The saffron growers reveal that in contemporary times the causes of less productivity across the Kashmir region are: climate change, non-availability of timely irrigation and information asymmetry between those framing the policies for the farmers and the farmers themselves. Though the government has been initiating measures to revamp the damage, the Saffron cultivators conclude that almost 60% of the land under which saffron is cultivated was brought under a pipeline network scheduled to irrigate the land. However, in practice, the project has been full of flaws and thus ended up failing miserably. Leaving the land yet again to the mercy of timely and untimely rains. The saffron growers in the first place lack scientific knowledge, do not have access to modern know-how and technology and at the same time lack all sorts of trust over the government. One such typical example is the sale of hybrid saffron corms that the government announced some years ago. Given the mistrust between the people and the government, it was rumoured that the sowing of the hybrid saffron corm distributed by the department of agriculture will transfer the private property rights of the owners to the government. As a result, the vast majority of saffron cultivators didn’t take those corms and the productivity and output ended up remaining under-attained.

Whatever interventions the government and administration intend to make, the campaign of enhancing the productivity of saffron would not bear the desired results unless for starters a certain level of trust is established between the saffron cultivators and the government. Following this, facilities for assured irrigation need to be created, at least at the pre-sprouting and pre-flowering stages. Irrigation facilitates lead quick activation of buds, further leading to the corm sprouting and the eventual timely flower initiation. An empirical study by Nehvi (2004), and Nehvi and Makhdoomi (2007b) bring forth the fact that an annual saffron crop requires an average of 10 irrigations, and needs to be sprinkler irrigated for seven days at the sprouting stage (which is approximately around 25th August to 15th September) followed by three irrigations at the post-flowering stage (around 8th to 30th November) at weekly intervals.

In a recent and rather unusual move, the Government of India initiated a National Saffron Mission (year) with a financial outlay of Rs 3.74 billion for resolving the saffron crisis in Kashmir through different programmes. This program includes rejuvenating saffron farms by corm re-planting, digging bore wells for irrigation, and setting up a modern Saffron Park with a quality control laboratory for providing adequate marketing cover to saffron growers, thus eliminating exploitation by middlemen. However, from the ground, there are mixed reactions and opinions coming from the farmers about the initiation and implementation of the mission. The actual attained outcome from this mission and its various programs is yet to be ascertained for success or failure.                                                        Saffron Industry in Kashmir.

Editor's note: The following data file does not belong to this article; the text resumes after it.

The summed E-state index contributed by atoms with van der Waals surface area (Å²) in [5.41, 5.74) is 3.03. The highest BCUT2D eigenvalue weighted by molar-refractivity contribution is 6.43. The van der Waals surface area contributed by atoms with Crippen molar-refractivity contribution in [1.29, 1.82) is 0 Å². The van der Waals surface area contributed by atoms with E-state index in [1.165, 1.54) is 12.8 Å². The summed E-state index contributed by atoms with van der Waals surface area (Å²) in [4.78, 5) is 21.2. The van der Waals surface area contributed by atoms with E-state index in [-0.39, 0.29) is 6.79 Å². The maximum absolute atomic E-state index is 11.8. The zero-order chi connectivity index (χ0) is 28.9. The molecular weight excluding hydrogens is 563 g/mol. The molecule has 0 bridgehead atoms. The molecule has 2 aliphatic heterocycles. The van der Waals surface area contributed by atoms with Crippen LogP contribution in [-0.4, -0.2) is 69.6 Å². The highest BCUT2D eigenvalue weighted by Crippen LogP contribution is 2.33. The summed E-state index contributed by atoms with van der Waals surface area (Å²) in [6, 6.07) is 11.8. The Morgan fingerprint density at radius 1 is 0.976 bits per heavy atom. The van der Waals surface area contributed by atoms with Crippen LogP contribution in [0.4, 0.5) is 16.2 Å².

Saffron Industry in Kashmir

Case-Study

“The JK Agro” is a registered saffron firm which has been gainfully employing generations of the Khanday family from Pampore. It has been around six years since the third generation has overtaken the business. The upcoming generations from the saffron families have been trying to expand and diversify the business. One of the most common channels has been through proper marketing, e-marketing and processing of the saffron and allied products. JK Agro, in an attempt to expand, has been making huge investments. But the major hurdle faced by it in attaining the expected growth has been the declining productivity of output. As a result, the younger generation of small and medium-scale saffron farmers have steadily been moving out from the industry and instead looking for other sources of employment. However, families like Khanday’s are of the opinion that complete dependency on saffron might not be enough to fulfil their subsistence needs and hence are trying hard to find jobs distant from their ancestral domain…

Given the various facets discussed above, the broader conclusion drawn is that the decline in the cultivable land and productivity of saffron in Kashmir is the basic reason behind the ever-increasing crisis in the heritage-saffron industry of Kashmir. The most appropriate channel to win back the industry and the people associated with it is to stake strict actions towards the restoration of the karewas land and to scientifically enhance the overall productivity of the saffron in the Kashmir region.

The authors are affiliated with the Department of Economics, Islamic University of Science and Technology and can be reached at dhaarmehak@gamil.com

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Digital marketing skill training for agri-startups commences at SKUAST-K

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Digital marketing skills
BK News

Srinagar, Dec 5: A weeklong advanced management development programme (AMDP) on ‘Digital Marketing Skills for Agri-Startups’ commenced on Monday at Sher-e-Kashmir University of Agricultural Sciences and Technology of Kashmir Shalimar campus.

The seven-day digital marketing training is organised by SKUAST-K’s School of Agricultural Economics and Horti-Business Management, Faculty of Horticulture under the Ministry of Micro, Small and Medium Enterprises (MSME) sponsorship.

Vice Chancellor, SKUAST-K, Prof Nazir Ahmad Ganai, who was the chief guest at the inaugural function, emphasised upon outcome-based delivery of the programme and suggested that each participant should be evaluated in each session to ensure better assimilation of the content. Pointing out the existence of a 95% unskilled labour force, he stressed the need for required digital skills. He informed that SKUAST-K will be shortly starting the three-month programme on Digital Marketing in collaboration with DMI, Australia. He asked the participants to take full advantage of the resource persons, who have come from the reputed institutions of the country like IITs.

Director, Planning and Monitoring, Prof Haroon Rashid Naik emphasized imparting precision to the conduct of Advanced-MDP and desired industrial representation and participation in these programmes.

Dean, Faculty of Horticulture, Prof Shabir Ahmad Wani highlighted the need for encouragement of gender-based digital spaces. He also stressed the need for the utilisation of digital spaces for farm-based products.